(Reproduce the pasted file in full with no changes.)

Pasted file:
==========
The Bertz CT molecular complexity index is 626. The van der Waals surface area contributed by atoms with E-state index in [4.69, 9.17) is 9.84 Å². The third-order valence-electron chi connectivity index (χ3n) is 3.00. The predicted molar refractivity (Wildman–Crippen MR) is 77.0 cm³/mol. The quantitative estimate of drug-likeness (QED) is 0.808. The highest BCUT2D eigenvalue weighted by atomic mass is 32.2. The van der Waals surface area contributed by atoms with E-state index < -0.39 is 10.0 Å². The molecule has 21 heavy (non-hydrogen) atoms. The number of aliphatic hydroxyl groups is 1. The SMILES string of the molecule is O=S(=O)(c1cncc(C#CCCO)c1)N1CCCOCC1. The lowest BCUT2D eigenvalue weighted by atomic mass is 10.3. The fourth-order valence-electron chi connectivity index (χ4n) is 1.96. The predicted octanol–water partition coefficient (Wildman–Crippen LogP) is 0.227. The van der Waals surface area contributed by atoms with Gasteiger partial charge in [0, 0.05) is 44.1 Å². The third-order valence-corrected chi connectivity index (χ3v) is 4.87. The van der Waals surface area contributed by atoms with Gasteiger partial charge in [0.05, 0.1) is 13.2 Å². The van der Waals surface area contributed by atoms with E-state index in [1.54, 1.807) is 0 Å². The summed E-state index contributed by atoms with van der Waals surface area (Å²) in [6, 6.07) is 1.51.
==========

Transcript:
The Bertz CT molecular complexity index is 626. The van der Waals surface area contributed by atoms with E-state index in [4.69, 9.17) is 9.84 Å². The third-order valence-electron chi connectivity index (χ3n) is 3.00. The predicted molar refractivity (Wildman–Crippen MR) is 77.0 cm³/mol. The quantitative estimate of drug-likeness (QED) is 0.808. The highest BCUT2D eigenvalue weighted by atomic mass is 32.2. The van der Waals surface area contributed by atoms with E-state index < -0.39 is 10.0 Å². The molecule has 21 heavy (non-hydrogen) atoms. The number of aliphatic hydroxyl groups is 1. The SMILES string of the molecule is O=S(=O)(c1cncc(C#CCCO)c1)N1CCCOCC1. The lowest BCUT2D eigenvalue weighted by atomic mass is 10.3. The fourth-order valence-electron chi connectivity index (χ4n) is 1.96. The predicted octanol–water partition coefficient (Wildman–Crippen LogP) is 0.227. The van der Waals surface area contributed by atoms with Gasteiger partial charge in [0, 0.05) is 44.1 Å². The third-order valence-corrected chi connectivity index (χ3v) is 4.87. The van der Waals surface area contributed by atoms with Gasteiger partial charge in [0.05, 0.1) is 13.2 Å². The van der Waals surface area contributed by atoms with E-state index in [1.54, 1.807) is 0 Å². The summed E-state index contributed by atoms with van der Waals surface area (Å²) in [6, 6.07) is 1.51.